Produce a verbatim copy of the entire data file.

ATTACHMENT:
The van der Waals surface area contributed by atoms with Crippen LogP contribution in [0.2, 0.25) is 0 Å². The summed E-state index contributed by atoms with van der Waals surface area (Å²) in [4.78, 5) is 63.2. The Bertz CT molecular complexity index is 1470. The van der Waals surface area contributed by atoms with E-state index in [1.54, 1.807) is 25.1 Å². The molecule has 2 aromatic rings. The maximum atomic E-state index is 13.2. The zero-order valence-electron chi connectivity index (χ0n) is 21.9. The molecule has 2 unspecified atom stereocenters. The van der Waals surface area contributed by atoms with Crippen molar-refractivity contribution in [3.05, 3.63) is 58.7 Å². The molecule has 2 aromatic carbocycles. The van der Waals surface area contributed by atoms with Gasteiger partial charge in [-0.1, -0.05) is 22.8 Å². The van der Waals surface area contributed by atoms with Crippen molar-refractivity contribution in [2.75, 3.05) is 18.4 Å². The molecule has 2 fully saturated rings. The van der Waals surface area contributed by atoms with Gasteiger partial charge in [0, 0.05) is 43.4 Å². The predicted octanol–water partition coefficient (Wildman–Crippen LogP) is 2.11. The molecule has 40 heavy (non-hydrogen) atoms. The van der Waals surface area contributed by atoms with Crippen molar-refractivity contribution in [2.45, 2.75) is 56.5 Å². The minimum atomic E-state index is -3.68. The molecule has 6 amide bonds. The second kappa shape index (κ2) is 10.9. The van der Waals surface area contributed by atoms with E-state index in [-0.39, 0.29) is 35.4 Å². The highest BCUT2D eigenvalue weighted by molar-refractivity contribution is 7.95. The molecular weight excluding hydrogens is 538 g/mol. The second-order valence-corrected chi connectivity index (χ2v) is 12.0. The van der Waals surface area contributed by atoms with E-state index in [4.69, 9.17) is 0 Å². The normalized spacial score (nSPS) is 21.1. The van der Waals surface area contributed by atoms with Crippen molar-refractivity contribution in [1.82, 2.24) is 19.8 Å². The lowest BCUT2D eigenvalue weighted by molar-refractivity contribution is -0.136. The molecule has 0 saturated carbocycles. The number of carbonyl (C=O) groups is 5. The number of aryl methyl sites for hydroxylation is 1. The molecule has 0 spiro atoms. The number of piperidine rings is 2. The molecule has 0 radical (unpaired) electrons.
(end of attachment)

The van der Waals surface area contributed by atoms with Crippen LogP contribution in [0.2, 0.25) is 0 Å². The summed E-state index contributed by atoms with van der Waals surface area (Å²) in [4.78, 5) is 63.2. The Bertz CT molecular complexity index is 1470. The van der Waals surface area contributed by atoms with E-state index in [1.54, 1.807) is 25.1 Å². The molecule has 2 aromatic rings. The maximum atomic E-state index is 13.2. The zero-order valence-electron chi connectivity index (χ0n) is 21.9. The molecule has 2 unspecified atom stereocenters. The van der Waals surface area contributed by atoms with Crippen molar-refractivity contribution in [3.05, 3.63) is 58.7 Å². The molecule has 2 aromatic carbocycles. The van der Waals surface area contributed by atoms with Gasteiger partial charge in [-0.1, -0.05) is 22.8 Å². The van der Waals surface area contributed by atoms with Crippen molar-refractivity contribution in [2.75, 3.05) is 18.4 Å². The molecule has 2 fully saturated rings. The van der Waals surface area contributed by atoms with Gasteiger partial charge in [0, 0.05) is 43.4 Å². The predicted octanol–water partition coefficient (Wildman–Crippen LogP) is 2.11. The molecule has 40 heavy (non-hydrogen) atoms. The van der Waals surface area contributed by atoms with Crippen molar-refractivity contribution in [2.45, 2.75) is 56.5 Å². The minimum atomic E-state index is -3.68. The molecule has 6 amide bonds. The second kappa shape index (κ2) is 10.9. The van der Waals surface area contributed by atoms with E-state index in [-0.39, 0.29) is 35.4 Å². The highest BCUT2D eigenvalue weighted by molar-refractivity contribution is 7.95. The molecular weight excluding hydrogens is 538 g/mol. The second-order valence-corrected chi connectivity index (χ2v) is 12.0. The van der Waals surface area contributed by atoms with E-state index in [4.69, 9.17) is 0 Å². The normalized spacial score (nSPS) is 21.1. The van der Waals surface area contributed by atoms with Crippen molar-refractivity contribution in [1.82, 2.24) is 19.8 Å². The lowest BCUT2D eigenvalue weighted by molar-refractivity contribution is -0.136. The molecule has 0 saturated carbocycles. The number of carbonyl (C=O) groups is 5. The number of aryl methyl sites for hydroxylation is 1. The molecule has 0 spiro atoms. The number of piperidine rings is 2. The molecule has 0 radical (unpaired) electrons.